I see you are starting up with the loglines. I have since changed my book. Here are the old log lines
To create his perfect mate, Lucifer not only must first turn a frustrated artist into a vampire, but must convince her to give up her false notions about him, vampires and the universe, or he faces rejection...again. Fallen from Grace, now fallen in love, Lucifer discovers turning a frustrated artist into a vampire is only the beginning of a journey that will lead him to confront a merciless God, insatiable vampires and ultimately his own feelings of rejection.
Here are the new ones:
Clues found in mysterious rituals and ancient writings show a frustrated artist she's the reincarnation of a divine spirit destined to redeem the original fallen angel and bring peace, but first she must survive the vampires who will do anything to stop her. Vampires hunt a woman mentioned throughout ancient writings who's destined to redeem the first fallen angel and bring peace.
Thanks for doing this.
Hi, Jeanie.I like the first one because it's personal, because it shows a character who has a goal and a conflict. And I happen to have always had a secret hankering for Lucifer (the legacy of a Catholic girlhood :), so my interest was quickened just like that!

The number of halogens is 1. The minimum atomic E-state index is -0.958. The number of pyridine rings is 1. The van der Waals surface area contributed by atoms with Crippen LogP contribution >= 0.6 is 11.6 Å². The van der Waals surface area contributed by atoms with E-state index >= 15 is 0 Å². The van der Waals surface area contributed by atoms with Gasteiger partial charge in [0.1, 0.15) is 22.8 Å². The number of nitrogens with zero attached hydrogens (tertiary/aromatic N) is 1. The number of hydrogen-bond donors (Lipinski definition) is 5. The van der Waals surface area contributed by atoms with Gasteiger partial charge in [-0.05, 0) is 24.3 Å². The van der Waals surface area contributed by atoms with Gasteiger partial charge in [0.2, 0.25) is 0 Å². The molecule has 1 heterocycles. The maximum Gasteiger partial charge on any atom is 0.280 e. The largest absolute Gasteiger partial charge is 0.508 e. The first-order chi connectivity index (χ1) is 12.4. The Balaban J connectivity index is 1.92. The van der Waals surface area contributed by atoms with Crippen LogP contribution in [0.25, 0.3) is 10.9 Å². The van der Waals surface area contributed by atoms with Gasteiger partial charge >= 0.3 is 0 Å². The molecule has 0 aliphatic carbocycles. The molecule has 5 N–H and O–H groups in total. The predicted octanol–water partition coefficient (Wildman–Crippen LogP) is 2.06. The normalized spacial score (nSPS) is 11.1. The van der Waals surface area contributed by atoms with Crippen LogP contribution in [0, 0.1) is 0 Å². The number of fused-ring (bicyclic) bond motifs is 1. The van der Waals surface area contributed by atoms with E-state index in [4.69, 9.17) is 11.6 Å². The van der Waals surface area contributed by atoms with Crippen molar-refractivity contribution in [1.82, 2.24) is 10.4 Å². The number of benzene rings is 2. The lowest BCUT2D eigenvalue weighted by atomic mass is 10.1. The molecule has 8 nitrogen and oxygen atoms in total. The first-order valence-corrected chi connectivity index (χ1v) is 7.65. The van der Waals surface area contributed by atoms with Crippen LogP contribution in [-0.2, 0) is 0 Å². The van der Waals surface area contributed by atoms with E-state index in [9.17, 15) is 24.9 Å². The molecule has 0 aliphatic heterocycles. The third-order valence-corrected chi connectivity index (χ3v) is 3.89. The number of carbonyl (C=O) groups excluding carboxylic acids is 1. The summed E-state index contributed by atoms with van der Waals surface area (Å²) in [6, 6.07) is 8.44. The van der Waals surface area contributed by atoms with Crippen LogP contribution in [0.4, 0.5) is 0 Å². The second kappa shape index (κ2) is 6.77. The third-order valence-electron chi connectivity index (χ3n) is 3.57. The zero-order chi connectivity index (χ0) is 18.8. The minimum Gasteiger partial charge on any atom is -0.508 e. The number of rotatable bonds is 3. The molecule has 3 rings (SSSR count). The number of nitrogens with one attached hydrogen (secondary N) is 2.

The second one is interesting, but very distant. Notice that you start with an impersonal noun (Clues) and you also have the last line, the conflict line, start impersonally, with vampires, not either major character. I'd go with the first-- It's strong on character and also has the buzz of Lucifer, and that great line about "fallen". Personal = high stakes.
For either, I'd give the frustrated artist a name, and since "frustrated" sounds sort of trivial, I'd go with a stronger, more conflict-filled adjective, like "Annie, a despairing artist/a failed artist/ a disillusioned artist...." Heck, I'm a frustrated artist. That is truly not as cool as a fallen angel. :)
Which do you like best?